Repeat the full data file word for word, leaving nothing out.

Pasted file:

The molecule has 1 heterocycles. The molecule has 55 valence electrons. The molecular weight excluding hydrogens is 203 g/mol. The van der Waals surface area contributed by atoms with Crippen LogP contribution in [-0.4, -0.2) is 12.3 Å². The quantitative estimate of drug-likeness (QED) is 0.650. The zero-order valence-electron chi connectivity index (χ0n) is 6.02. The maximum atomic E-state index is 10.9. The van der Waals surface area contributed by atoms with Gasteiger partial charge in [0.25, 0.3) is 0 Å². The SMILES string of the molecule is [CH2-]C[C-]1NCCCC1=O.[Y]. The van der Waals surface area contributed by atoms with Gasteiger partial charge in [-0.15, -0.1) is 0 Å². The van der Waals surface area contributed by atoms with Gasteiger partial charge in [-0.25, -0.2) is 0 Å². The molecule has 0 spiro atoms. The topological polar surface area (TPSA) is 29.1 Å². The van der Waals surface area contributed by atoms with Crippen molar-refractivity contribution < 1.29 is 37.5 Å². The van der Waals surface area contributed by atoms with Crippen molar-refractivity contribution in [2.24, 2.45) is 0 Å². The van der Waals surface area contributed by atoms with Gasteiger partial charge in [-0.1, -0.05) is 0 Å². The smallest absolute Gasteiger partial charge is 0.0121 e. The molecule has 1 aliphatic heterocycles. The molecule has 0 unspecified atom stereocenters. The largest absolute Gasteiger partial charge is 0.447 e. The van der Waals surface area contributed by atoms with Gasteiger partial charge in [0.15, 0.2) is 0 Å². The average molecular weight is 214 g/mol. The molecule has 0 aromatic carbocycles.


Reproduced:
The molecule has 1 heterocycles. The molecule has 55 valence electrons. The molecular weight excluding hydrogens is 203 g/mol. The van der Waals surface area contributed by atoms with Crippen LogP contribution in [-0.4, -0.2) is 12.3 Å². The quantitative estimate of drug-likeness (QED) is 0.650. The zero-order valence-electron chi connectivity index (χ0n) is 6.02. The maximum atomic E-state index is 10.9. The van der Waals surface area contributed by atoms with Gasteiger partial charge in [0.25, 0.3) is 0 Å². The SMILES string of the molecule is [CH2-]C[C-]1NCCCC1=O.[Y]. The van der Waals surface area contributed by atoms with Gasteiger partial charge in [-0.15, -0.1) is 0 Å². The van der Waals surface area contributed by atoms with Gasteiger partial charge in [-0.25, -0.2) is 0 Å². The molecule has 0 spiro atoms. The topological polar surface area (TPSA) is 29.1 Å². The van der Waals surface area contributed by atoms with Crippen molar-refractivity contribution < 1.29 is 37.5 Å². The van der Waals surface area contributed by atoms with Crippen molar-refractivity contribution in [2.24, 2.45) is 0 Å². The van der Waals surface area contributed by atoms with Gasteiger partial charge in [-0.1, -0.05) is 0 Å². The smallest absolute Gasteiger partial charge is 0.0121 e. The molecule has 1 aliphatic heterocycles. The molecule has 0 unspecified atom stereocenters. The largest absolute Gasteiger partial charge is 0.447 e. The van der Waals surface area contributed by atoms with Gasteiger partial charge in [0.15, 0.2) is 0 Å². The average molecular weight is 214 g/mol. The molecule has 0 aromatic carbocycles.